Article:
LAWS to stop people from owning dangerous dogs are “woefully inadequate”, a Gwent MP has said after three dog attacks in the borough in just over a year - two of which were fatal.

Shortly before Christmas, an 83-year-old woman died in hospital as a result of the injuries she received in an alleged dog attack at a house on Heol Fawr at around 3.15pm on December 3.

This was just a few streets away from the scene of a separate dog attack in November 2021, in which 10-year-old Jack Lis died.

Gwent Police later confirmed last month’s attack involved “a large black XL bully cross cane corso breed”, while Jack Lis was attacked by an American bulldog.

Both dogs are currently legal to own in the UK.

And Gwent Police are investigating after what has been described as “a pitbull breed” attacked another dog in the Energlyn area of Caerphilly just last week.

At Prime Minister's Questions on Wednesday - before the news of last week's third attack was revealed - Caerphilly MP Wayne David asked Rishi Sunak what action the UK Government was taking to address the issue of dangerous dogs – branding the current restrictions “woefully inadequate”.

“During a period of 12 months, two of my Caerphilly constituents have lost their lives after being attacked by dangerous dogs – a 10-year-old boy and a senior citizen,” he said. “Fatalities have also occurred in other parts of the country.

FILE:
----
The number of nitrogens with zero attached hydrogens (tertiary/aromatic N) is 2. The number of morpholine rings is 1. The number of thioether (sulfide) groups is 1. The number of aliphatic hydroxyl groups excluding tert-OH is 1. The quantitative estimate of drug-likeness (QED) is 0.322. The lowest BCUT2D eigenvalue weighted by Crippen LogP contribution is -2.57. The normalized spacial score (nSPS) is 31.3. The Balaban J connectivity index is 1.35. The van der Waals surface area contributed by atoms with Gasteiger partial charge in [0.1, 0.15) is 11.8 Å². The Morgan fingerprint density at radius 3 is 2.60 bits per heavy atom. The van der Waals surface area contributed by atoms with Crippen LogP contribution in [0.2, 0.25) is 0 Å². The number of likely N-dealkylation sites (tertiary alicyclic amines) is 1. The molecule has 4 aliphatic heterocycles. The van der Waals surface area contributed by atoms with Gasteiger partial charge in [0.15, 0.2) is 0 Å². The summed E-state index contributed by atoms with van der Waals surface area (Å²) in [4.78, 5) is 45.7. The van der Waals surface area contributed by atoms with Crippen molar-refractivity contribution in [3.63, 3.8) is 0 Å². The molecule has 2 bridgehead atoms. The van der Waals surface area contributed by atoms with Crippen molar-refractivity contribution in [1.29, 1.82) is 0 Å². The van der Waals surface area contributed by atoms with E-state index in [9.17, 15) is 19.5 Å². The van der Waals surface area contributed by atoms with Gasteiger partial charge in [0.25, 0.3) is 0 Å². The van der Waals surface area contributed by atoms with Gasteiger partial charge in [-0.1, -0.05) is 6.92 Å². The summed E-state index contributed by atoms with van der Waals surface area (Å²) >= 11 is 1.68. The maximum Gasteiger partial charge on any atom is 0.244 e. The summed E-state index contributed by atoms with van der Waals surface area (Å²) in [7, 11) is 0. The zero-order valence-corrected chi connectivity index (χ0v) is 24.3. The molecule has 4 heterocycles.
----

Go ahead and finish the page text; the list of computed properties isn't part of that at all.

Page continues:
“It is clear that the Dangerous Dogs Act is woefully inadequate.

“The Government has commissioned studies. It has debated the subject at length, but it has done nothing.

“When will the Government take action on the issue of dangerous dogs?”

In response, the prime minister described the issue as a “very important case” and expressed his sympathy for the families affected.

“We recognise that dog attacks can have horrific consequences and I want to assure [Mr David] that we take the issue incredibly seriously,” he said.

“That’s why we have established a working group between police, local authorities, and other key stakeholders to consider all aspects of tackling irresponsible dog ownership.

“That working group will make its recommendations later this year and of course the Government will respond promptly.”

The Dangerous Dogs Act 1991 bans people from owning breeds of dog which have been bred for fighting, and allows restrictions to be brought in relating to other types of dog “which present a serious danger to the public”.

In the UK, it is against the law to own a Pit Bull Terrier, Japanese Tosa, Dogo Argentino, or a Fila Brasileiro.